“With technology advancements, we can work worldwide from our Dubai office, but we also put people on the ground. We find that it is actually easier dealing with clients to the west of this region since there is a time difference, so by the time they wake up, we’ve made all the changes to design.”


Commenting on current design challenges, McLachlan says: “The speed of delivery is the biggest challenge. To do a good job in a short time frame is near impossible. Now customers expect things to be done even faster, and technology helps to maintain some balance. We do at least 10 times the amount of work that we would normally do in Europe.”

Following the global economic downturn, he adds that the influx of global practices is challenging local businesses and that GAJ’s ID department is now competing with long-established global practices.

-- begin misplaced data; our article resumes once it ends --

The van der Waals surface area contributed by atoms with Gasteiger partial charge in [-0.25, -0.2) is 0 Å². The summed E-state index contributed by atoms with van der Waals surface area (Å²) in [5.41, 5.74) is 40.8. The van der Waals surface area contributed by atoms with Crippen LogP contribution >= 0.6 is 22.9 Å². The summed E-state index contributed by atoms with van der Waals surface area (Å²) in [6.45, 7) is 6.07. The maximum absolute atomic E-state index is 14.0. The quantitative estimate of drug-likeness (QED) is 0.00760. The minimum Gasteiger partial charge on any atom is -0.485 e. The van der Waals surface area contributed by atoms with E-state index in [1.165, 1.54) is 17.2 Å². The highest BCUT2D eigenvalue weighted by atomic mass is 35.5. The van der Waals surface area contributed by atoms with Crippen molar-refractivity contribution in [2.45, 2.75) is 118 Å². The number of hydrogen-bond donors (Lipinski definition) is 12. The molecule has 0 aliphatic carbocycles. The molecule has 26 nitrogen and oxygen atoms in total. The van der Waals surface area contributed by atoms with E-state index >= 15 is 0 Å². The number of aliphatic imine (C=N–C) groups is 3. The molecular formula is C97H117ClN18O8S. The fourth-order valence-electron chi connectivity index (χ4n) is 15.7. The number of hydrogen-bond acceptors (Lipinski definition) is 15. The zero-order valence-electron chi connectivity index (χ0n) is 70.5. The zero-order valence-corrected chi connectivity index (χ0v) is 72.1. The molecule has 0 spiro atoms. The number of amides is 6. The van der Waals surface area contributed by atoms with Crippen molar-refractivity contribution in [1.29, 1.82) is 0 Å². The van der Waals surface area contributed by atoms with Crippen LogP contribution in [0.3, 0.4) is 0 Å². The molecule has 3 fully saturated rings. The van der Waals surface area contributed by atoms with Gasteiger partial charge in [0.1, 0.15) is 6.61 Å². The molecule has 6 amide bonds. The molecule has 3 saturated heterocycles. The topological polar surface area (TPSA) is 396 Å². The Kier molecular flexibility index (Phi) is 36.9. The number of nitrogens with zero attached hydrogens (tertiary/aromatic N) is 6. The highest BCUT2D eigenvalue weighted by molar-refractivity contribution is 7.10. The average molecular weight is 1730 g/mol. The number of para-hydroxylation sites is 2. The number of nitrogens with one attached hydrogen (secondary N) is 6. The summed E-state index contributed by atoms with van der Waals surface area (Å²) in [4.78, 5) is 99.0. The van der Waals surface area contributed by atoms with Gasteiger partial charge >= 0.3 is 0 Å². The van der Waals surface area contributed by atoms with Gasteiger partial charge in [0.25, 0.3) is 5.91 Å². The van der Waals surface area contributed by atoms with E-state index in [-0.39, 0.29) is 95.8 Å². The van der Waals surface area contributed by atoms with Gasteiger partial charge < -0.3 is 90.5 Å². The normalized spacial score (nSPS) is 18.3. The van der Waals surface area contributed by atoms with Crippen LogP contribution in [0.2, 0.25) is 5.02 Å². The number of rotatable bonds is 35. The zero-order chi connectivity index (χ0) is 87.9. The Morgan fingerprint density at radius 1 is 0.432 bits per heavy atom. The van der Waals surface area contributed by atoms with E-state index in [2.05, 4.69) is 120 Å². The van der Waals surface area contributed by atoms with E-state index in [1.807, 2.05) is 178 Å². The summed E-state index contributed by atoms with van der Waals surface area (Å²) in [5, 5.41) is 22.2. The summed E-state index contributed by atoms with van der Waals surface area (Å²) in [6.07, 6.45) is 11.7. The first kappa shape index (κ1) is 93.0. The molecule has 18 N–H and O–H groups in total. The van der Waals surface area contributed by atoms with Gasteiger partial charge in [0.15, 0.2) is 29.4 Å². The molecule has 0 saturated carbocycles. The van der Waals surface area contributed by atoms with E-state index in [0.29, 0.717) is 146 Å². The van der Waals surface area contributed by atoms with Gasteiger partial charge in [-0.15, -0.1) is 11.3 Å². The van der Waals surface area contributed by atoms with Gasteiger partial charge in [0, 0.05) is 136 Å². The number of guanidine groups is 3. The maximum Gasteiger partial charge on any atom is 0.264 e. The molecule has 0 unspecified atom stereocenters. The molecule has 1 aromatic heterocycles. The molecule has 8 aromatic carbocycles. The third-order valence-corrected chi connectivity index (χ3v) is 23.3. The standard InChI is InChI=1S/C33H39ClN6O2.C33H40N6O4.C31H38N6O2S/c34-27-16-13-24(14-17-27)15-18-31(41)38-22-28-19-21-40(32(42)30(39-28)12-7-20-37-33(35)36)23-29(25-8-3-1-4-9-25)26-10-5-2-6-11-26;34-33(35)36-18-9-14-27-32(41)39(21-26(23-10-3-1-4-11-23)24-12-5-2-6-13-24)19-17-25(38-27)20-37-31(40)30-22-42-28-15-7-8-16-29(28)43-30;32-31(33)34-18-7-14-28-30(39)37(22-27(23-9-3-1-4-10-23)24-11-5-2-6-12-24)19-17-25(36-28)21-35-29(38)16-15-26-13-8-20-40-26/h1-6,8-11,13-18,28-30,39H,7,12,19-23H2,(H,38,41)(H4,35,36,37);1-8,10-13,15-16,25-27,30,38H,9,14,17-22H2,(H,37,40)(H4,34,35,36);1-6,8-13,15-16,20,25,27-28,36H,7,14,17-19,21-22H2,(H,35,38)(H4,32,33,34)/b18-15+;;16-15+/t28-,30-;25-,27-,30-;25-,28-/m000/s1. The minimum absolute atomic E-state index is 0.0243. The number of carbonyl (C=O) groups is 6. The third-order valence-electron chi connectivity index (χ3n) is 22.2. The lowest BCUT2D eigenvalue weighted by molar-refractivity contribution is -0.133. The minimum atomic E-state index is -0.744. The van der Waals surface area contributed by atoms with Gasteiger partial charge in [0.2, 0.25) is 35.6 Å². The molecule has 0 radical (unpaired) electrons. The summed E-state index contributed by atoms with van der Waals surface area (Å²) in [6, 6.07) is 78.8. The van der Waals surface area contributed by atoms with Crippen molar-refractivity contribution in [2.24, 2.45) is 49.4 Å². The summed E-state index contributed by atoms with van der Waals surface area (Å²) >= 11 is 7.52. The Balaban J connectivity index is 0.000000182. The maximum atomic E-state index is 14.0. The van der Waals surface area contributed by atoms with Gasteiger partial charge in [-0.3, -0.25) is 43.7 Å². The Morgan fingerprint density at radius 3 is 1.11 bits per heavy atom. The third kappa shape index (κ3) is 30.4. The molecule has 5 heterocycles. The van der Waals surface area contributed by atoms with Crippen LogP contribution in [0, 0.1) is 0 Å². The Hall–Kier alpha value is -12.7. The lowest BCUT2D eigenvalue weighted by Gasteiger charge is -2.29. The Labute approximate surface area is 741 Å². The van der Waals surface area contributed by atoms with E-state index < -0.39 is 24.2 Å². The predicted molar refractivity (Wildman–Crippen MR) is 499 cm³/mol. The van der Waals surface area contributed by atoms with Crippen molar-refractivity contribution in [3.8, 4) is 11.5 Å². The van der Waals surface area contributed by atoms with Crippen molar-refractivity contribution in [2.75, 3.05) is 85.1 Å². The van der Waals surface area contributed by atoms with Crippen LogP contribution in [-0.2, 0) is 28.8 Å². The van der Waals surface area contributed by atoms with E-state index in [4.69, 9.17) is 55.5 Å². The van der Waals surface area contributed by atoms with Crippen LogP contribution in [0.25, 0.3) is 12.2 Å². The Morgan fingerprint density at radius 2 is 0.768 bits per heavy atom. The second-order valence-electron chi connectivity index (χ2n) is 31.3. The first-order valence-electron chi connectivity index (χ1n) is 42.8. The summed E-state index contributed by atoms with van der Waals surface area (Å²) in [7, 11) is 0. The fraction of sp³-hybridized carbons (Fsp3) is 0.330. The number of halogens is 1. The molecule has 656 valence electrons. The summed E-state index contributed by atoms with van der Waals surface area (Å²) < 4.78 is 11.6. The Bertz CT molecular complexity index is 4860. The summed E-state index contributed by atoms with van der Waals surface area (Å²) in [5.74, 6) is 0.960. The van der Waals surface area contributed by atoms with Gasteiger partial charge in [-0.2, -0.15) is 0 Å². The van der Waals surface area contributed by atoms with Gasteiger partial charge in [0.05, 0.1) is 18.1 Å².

“I would say that we have a good mix of design practices and friendly competition,” says McLachlan.


In a world where copycat imitations are becoming more and more acceptable, McLachlan prides himself on originality in design.

He says: “How do you handle the fact that now everything is accessible? Knowledge is now completely available in the palm of your hand. Somebody is doing a design in California and someone else can just copy it and put it in this region. How do you stop that and should we stop it? This won’t change so we need to rethink how we do things and our approach.

“It does make a lot of sense to copy and improve a design process because that allows us to be more efficient, but copying ideas is actually dreadful. I always tell my designers: ‘this is your design, your opportunity to express an idea’.